Angels owner Artie Moreno continues to battle with the Anaheim city council and according to the LA Times’ Bill Shaikin, there are some crazy compromise solutions being suggested.
It was standing-room only in the lobby of Anaheim City Hall, with civic leaders and baseball executives gathering for a celebratory news conference. The Walt Disney Co. had agreed to buy the Angels, keep them in town for decades and pay for most of an ambitious and costly stadium renovation.
And, as city officials happily noted on that sunny afternoon in 1996, their team no longer would be known as the California Angels. The city would contribute to the renovation, and in return the team would be called the Anaheim Angels.
“After being known as California for the last 30 years, this team is now going to be called Anaheim,” Mayor Tom Daly said then. “That’s huge.”
Not so huge, however, for the city to insist upon contractual language that would force the team to call itself the Anaheim Angels or market itself using that name. The stadium lease agreement demands only that the team name “include the name Anaheim therein,” providing Angel owner Arte Moreno with a potential loophole to exploit should he decide to call his team the Los Angeles Angels of Anaheim.
“There’s no question the city could have written a lease provision that would have given the team no wiggle room. This provision does give the team some wiggle room,” said Robert Jarvis, professor of law at Nova Southeastern University in Ft. Lauderdale, Fla., and co-author of a sports law textbook.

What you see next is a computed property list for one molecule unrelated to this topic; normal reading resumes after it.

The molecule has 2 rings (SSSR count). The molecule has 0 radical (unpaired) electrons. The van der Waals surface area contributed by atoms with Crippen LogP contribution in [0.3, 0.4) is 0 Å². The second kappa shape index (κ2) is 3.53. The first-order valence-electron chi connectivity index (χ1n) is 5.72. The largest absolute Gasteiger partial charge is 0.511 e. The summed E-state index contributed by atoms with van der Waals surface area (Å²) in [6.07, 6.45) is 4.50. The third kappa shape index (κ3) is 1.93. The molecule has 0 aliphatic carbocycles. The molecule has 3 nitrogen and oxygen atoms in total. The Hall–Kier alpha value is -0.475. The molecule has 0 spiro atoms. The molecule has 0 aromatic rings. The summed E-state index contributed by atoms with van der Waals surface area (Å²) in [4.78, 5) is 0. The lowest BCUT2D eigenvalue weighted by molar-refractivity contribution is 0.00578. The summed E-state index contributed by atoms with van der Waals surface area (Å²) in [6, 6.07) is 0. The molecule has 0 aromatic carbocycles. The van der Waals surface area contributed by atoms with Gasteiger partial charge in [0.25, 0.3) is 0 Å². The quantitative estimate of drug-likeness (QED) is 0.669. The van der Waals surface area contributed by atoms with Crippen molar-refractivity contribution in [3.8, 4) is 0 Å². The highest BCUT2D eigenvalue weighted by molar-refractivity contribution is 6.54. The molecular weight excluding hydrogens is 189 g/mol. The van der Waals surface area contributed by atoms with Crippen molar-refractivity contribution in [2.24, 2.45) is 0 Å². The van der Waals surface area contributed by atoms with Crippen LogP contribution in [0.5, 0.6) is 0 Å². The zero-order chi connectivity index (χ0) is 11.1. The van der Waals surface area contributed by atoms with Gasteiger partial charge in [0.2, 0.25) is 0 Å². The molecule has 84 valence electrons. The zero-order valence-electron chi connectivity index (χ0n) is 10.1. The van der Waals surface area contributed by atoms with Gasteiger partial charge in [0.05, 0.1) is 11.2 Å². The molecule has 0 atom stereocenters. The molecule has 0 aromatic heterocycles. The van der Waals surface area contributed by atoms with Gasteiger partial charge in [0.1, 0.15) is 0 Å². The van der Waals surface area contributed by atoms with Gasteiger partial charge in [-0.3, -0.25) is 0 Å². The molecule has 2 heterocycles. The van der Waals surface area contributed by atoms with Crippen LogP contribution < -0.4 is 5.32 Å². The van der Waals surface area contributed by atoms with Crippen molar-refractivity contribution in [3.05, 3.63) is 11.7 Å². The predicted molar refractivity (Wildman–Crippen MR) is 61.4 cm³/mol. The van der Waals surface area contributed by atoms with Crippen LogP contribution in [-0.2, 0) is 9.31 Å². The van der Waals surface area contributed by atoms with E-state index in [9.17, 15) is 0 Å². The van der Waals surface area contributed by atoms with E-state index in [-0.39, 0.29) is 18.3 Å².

The City Council has voted to sue if Moreno implements a name change, arguing he would breach the lease. City officials have spurned a change to the Los Angeles Angels and dismissed as ludicrous a compromise proposal: the Los Angeles Angels of Anaheim.
No matter how geographically nonsensical that compromise might appear, Moreno could argue it satisfies the requirement that the team name “include the name Anaheim therein.” According to several contract law professors interviewed by The Times, the city would have a reasonable ” but not airtight ” legal case and should thus consider a negotiated solution to a dispute that city officials vow will not be negotiated.
“Imagine the city fathers and mothers trying to explain how they wrote a contract that allowed the team to be called the Los Angeles Angels of Anaheim,” Jarvis said. “And, from the team’s point of view, you wouldn’t want the P.R. nightmare of saying we want to be called X but we have to be called Y. It would be a terrible fiasco for the Angels.
“This is not something for which there is a black-and-white answer. As a result, I have no doubt the parties would reach a compromise. Neither one will want to go to court and lose.”
Yet the city might sue even if Moreno does not change the team name. By selling his team simply as the Angels ” and removing the city name from uniforms, tickets, merchandise and publicity outlets ” city officials contend Moreno has violated the lease. The City Council could authorize such a suit at its Jan. 11 meeting.